‘Ah no, I’m grand,’ I said, feeling foolish.
There was something wild and vigilant about her that I was no match for. She didn’t seem crazy or vindictive or anything, but I didn’t want to think about her chaotic life. I felt exposed for a moment, a dart of anxiety. There might well be someone else around, a man she was working with. She must have seen that there was something marginal about me, something I thought was well disguised: that I was on my own, looking boozy and flushed, wearing this ridiculous Canali overcoat, obliviously texting away.
Once I was on Leeson Street, I recalled the things I had noticed. A collar opened wide at the neck and a slim bust. An attractive mouth, regular lips, no lipstick. Ankle-length suede boots, very worn. Her left foot turned inwards. Her mouth closed, covering up a missing tooth maybe. Presenting her best self even in this odd encounter.
I phoned Helen as I walked up through Rathmines. She had been asleep and she allowed long silences develop as I tried to explain what it was about the brief exchange that had made such an impression on me.
‘It’s not anything exciting,’ I explained. ‘Or erotic or sexual. It’s the intimacy and connection.’
‘I am glad you didn’t get excited,’ she said drily. ‘I would have expected nothing less from a Trinity man.’
‘I didn’t choose it,’ I said. ‘It just happened. It’s not that I feel flattered. Of course, she made exactly the same approach to the next male passerby, irrespective of age or appearance. I’m not stupid.’
A group of teenagers were drinking cans near the fire station in Rathmines. I crossed the road, phone to my ear.
‘I think you need to go to bed, Jack. It’s midnight. Go home so I can stop worrying about you wandering around Dublin. I have four highly-sexed teenagers here to keep in check.’
‘Ha ha,’ I said. ‘I’ve drunk nothing. One glass of white and three red.’
‘Yes, yes. A small port, of course. It’s Trinity. You know the score. I gave away the dessert wine.’ I took a deep breath. ‘Here is someone who is prepared to allow you into their ambit. When you’re on your own a lot, you know…’ I knew she would be grimacing at the other end. ‘The fact that, however remotely, they would entertain the idea of you. In that way. Even if it’s for money.’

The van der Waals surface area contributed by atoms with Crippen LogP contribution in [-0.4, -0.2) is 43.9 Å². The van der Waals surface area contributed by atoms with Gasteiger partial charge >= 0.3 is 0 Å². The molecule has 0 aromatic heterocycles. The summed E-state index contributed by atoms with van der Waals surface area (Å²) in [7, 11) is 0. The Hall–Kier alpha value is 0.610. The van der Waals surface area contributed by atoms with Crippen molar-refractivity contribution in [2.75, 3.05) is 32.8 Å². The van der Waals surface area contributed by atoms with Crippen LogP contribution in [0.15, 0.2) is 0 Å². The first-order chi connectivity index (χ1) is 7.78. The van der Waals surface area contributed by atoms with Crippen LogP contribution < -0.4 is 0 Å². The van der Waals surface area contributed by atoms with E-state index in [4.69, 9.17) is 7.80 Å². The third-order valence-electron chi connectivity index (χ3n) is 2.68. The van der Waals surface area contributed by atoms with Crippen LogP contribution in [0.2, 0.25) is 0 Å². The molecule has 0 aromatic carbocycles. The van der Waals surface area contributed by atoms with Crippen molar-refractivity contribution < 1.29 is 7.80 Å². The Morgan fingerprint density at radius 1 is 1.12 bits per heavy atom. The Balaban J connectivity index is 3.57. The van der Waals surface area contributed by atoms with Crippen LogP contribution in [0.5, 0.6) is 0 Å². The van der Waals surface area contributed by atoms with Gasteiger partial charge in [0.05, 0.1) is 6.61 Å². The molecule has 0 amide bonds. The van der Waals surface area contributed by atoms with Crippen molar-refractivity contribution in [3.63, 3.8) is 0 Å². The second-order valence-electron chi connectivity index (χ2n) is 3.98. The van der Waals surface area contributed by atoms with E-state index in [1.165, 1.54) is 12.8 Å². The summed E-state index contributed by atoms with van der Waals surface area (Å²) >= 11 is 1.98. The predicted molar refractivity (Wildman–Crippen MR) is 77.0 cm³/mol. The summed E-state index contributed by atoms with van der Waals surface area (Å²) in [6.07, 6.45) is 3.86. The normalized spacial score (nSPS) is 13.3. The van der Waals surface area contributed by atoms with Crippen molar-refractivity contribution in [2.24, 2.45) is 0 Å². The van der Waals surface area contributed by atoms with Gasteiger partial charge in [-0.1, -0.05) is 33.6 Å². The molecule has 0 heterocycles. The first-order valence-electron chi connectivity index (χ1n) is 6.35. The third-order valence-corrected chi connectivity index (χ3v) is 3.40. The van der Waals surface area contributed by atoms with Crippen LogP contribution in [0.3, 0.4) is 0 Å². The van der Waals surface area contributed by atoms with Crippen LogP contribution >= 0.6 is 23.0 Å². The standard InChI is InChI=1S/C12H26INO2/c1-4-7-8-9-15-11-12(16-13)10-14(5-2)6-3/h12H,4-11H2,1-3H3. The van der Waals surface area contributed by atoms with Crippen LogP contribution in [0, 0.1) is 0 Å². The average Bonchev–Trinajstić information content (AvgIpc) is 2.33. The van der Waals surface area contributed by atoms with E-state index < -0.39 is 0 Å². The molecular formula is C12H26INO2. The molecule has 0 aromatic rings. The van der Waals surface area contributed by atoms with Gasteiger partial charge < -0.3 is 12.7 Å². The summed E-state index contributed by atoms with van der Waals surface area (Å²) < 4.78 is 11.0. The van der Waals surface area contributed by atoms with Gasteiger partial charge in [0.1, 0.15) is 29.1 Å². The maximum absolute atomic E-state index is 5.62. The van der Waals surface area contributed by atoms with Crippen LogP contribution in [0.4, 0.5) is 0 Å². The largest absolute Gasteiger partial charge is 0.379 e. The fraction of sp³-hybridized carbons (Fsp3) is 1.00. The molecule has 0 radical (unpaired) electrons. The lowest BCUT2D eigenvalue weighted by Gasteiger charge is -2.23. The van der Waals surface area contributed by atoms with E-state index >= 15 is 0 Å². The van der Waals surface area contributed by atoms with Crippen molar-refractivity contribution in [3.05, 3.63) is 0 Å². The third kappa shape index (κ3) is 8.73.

‘Anyway, I found it… moving,’ I said.
‘Ah come on. Don’t pretend you don’t understand.’
After a moment, she said, ‘I have to sleep.’
‘I like you when you’re sleepy,’ I said.
‘So phone sex is out of the question?’
‘That’s for Christmas, if you’re good. Listen, Jack: why don’t you go back to Harold’s Cross and imagine me tucked in in the bed behind you. That’s what I am going to do here anyway.’
‘Night,’ I said.
‘Night darling. Watch your phone.’
Turning up Leinster Road, I began to think about Helen herself, how she had been the first few times we went out together. Helen Doyle. Really dark hair and eyebrows, pale, pale creamy skin. Doyle. Ó Dubhghaill. Dark-haired foreigner.
Something had woken me. As I tumbled off the bed, the bell downstairs buzzed furiously. No one ever called here. Most of the students in the other flats were gone for the weekend. I went down quickly. Helen was at the top of the steps with a weekend bag.
‘Surprise, surprise,’ she said, throwing up her hands a bit nervously. ‘I had to ring twice.’
‘Oh great,’ I said, my heart thumping. ‘Surprise is right.’
I was so taken aback, I forgot to kiss her. I led her up the stairs.
‘Maybe I should have texted first but I didn’t want to spoil…’
‘… the surprise,’ I said. ‘Of course.’
She began a tense, studied monologue. ‘Couldn’t leave you in Dublin for a whole weekend like that, as well as the Monday to Friday. Your phone call about the hooker the other night clinched it. Ha ha.’
‘So the tennis thing in Galway was all a cover?’
‘Yep,’ she said. ‘Yep’ was not a word she normally used.
She was breathless and a bit panicked by the time we reached the open door to the flat. We embraced rather woodenly before entering, as if I were meeting her off a plane.